You know how much I love historical El Paso. I've written a ton of articles on historical buildings in downtown El Paso and a lot of articles about the El Paso County Historical Society. If you want to check them out, just click on and search "history".

This week, an amazing piece of El Paso history was donated to the EP County Historical Society and it makes me very happy. The Texaco station at 2871 Grant Avenue in central El Paso was donated by the Davenport family as a gift to the community that Rod Davenport said “gave him so much.” According to the El Paso County Historical Society website Mr. Davenport was a successful antique dealer and appraiser. I used to go to his antique store, Davenport’s Antiques, in Canutillo all the time when I was growing up. I actually bought my first antiques from him. He was a very nice man and had great taste.

The Texaco station was built in 1919 and then became the Radio-TV Hospital. That's what I knew it as growing up. I never really knew it was anything else until I asked my grandfather why they built such a funny little building for an appliance repair shop. He told me about getting gas at that station for his cars when he was a teenager.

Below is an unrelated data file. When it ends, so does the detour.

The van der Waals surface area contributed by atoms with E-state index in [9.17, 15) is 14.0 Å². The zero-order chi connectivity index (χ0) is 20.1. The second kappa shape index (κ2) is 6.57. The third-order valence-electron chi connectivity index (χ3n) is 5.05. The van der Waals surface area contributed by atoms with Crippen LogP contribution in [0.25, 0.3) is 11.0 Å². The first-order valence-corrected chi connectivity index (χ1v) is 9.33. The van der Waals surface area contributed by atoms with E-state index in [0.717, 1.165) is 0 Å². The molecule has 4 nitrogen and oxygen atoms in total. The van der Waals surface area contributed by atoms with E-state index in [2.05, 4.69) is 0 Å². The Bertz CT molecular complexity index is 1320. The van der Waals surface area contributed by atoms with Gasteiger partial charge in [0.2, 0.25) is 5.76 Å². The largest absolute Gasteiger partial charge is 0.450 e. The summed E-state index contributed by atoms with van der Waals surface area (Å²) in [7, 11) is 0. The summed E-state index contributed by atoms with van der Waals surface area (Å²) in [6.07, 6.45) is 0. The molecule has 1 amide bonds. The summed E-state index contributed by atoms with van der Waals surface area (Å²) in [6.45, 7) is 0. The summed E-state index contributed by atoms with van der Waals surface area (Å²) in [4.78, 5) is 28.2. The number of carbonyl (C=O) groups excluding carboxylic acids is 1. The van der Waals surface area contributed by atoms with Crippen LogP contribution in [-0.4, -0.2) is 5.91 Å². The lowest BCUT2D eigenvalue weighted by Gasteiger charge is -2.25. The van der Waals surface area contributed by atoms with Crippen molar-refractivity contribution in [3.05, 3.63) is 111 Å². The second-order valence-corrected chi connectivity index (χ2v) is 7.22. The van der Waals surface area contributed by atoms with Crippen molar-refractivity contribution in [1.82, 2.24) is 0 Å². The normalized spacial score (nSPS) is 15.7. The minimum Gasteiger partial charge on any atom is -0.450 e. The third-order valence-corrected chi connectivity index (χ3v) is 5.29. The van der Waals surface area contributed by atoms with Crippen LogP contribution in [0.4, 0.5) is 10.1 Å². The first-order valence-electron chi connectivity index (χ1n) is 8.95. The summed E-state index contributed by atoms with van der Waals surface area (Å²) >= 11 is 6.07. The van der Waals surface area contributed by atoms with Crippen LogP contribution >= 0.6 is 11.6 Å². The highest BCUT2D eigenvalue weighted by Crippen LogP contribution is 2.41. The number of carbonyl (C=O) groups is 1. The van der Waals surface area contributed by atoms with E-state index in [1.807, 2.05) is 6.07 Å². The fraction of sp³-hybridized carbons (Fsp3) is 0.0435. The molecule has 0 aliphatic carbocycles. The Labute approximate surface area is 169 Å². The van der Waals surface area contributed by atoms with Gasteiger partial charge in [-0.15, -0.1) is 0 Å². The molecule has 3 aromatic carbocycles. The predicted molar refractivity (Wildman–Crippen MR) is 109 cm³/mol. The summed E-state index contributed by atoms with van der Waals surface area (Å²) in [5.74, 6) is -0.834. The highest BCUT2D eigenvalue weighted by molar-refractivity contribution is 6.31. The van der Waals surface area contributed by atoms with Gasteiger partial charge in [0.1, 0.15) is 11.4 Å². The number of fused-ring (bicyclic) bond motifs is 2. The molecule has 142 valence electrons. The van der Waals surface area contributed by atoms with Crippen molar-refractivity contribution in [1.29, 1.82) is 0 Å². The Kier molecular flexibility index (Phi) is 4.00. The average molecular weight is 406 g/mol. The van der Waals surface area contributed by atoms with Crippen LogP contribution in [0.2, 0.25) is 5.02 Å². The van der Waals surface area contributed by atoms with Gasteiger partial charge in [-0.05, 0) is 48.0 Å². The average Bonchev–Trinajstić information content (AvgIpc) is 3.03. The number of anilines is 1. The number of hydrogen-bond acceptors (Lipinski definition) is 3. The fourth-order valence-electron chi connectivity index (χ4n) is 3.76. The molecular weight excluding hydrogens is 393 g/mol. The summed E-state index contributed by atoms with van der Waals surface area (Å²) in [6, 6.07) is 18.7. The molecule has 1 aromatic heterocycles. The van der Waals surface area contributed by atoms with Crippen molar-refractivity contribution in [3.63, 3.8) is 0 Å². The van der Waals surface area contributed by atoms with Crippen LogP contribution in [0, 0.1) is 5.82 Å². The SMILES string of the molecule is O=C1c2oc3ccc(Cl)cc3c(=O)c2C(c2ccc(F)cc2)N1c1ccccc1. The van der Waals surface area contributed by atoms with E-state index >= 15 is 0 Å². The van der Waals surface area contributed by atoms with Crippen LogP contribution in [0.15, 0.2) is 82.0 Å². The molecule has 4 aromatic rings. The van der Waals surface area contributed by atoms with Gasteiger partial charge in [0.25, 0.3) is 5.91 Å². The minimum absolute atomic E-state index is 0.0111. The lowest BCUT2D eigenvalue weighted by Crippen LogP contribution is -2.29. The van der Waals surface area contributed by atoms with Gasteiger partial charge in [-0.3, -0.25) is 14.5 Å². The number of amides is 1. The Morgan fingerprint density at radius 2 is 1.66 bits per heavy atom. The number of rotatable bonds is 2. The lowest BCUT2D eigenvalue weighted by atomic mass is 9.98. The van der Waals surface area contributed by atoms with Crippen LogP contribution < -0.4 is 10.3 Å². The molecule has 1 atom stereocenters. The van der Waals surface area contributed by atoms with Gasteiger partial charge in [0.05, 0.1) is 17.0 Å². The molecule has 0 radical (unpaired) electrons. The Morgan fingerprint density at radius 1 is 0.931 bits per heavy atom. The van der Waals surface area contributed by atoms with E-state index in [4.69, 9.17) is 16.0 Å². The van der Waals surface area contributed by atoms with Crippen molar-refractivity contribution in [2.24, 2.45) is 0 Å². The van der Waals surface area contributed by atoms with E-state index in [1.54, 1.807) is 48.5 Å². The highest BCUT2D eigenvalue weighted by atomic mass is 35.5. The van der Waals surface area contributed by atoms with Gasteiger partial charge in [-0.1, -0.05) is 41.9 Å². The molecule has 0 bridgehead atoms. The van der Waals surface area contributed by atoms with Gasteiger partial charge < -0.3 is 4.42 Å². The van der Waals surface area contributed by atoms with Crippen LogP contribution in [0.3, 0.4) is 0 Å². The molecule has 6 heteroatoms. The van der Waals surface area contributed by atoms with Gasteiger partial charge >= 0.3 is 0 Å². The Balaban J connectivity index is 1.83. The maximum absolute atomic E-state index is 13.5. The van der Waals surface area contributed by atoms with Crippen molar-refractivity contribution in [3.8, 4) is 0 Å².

It's so good to see the history of El Paso architecture being saved for future generations. Mr. Davenport restored the Texaco station when it had fallen on hard times and seeing the iconic green and white pagoda-like building still standing in the same place over a hundred years later.

If you would like to donate to the El Paso County Historical Society to help with their mission of documenting and preserving El Paso history, you can donate by clicking here. Please help save El Paso history!

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